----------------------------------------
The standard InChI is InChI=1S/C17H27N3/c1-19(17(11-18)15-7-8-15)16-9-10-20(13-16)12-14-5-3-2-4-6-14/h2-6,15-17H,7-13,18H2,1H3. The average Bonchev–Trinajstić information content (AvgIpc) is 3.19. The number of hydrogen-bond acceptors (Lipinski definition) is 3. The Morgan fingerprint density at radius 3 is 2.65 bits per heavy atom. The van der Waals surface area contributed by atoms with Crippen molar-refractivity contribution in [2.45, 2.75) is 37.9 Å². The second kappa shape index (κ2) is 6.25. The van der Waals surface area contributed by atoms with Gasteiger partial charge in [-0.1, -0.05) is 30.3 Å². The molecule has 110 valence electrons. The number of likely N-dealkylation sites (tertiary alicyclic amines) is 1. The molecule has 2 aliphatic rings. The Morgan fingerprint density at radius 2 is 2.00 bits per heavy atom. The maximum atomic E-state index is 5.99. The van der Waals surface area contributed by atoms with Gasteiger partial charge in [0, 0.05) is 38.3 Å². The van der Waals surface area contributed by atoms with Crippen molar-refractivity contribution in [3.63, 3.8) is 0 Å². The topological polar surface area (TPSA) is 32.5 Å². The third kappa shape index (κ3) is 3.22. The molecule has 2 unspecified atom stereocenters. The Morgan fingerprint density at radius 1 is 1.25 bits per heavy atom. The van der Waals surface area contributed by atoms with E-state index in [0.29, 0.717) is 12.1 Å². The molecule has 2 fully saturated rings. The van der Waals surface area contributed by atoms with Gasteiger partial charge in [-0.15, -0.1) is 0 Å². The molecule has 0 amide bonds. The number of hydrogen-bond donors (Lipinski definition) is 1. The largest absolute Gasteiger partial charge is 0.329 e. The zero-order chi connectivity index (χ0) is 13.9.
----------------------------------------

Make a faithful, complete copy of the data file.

The standard InChI is InChI=1S/C17H27N3/c1-19(17(11-18)15-7-8-15)16-9-10-20(13-16)12-14-5-3-2-4-6-14/h2-6,15-17H,7-13,18H2,1H3. The average Bonchev–Trinajstić information content (AvgIpc) is 3.19. The number of hydrogen-bond acceptors (Lipinski definition) is 3. The Morgan fingerprint density at radius 3 is 2.65 bits per heavy atom. The van der Waals surface area contributed by atoms with Crippen molar-refractivity contribution in [2.45, 2.75) is 37.9 Å². The second kappa shape index (κ2) is 6.25. The van der Waals surface area contributed by atoms with Gasteiger partial charge in [-0.1, -0.05) is 30.3 Å². The molecule has 110 valence electrons. The number of likely N-dealkylation sites (tertiary alicyclic amines) is 1. The molecule has 2 aliphatic rings. The Morgan fingerprint density at radius 2 is 2.00 bits per heavy atom. The maximum atomic E-state index is 5.99. The van der Waals surface area contributed by atoms with Gasteiger partial charge in [0, 0.05) is 38.3 Å². The van der Waals surface area contributed by atoms with Crippen molar-refractivity contribution in [3.63, 3.8) is 0 Å². The topological polar surface area (TPSA) is 32.5 Å². The third kappa shape index (κ3) is 3.22. The molecule has 2 unspecified atom stereocenters. The Morgan fingerprint density at radius 1 is 1.25 bits per heavy atom. The van der Waals surface area contributed by atoms with E-state index in [0.29, 0.717) is 12.1 Å². The molecule has 2 fully saturated rings. The van der Waals surface area contributed by atoms with Gasteiger partial charge in [-0.15, -0.1) is 0 Å². The molecule has 0 amide bonds. The number of hydrogen-bond donors (Lipinski definition) is 1. The largest absolute Gasteiger partial charge is 0.329 e. The zero-order chi connectivity index (χ0) is 13.9.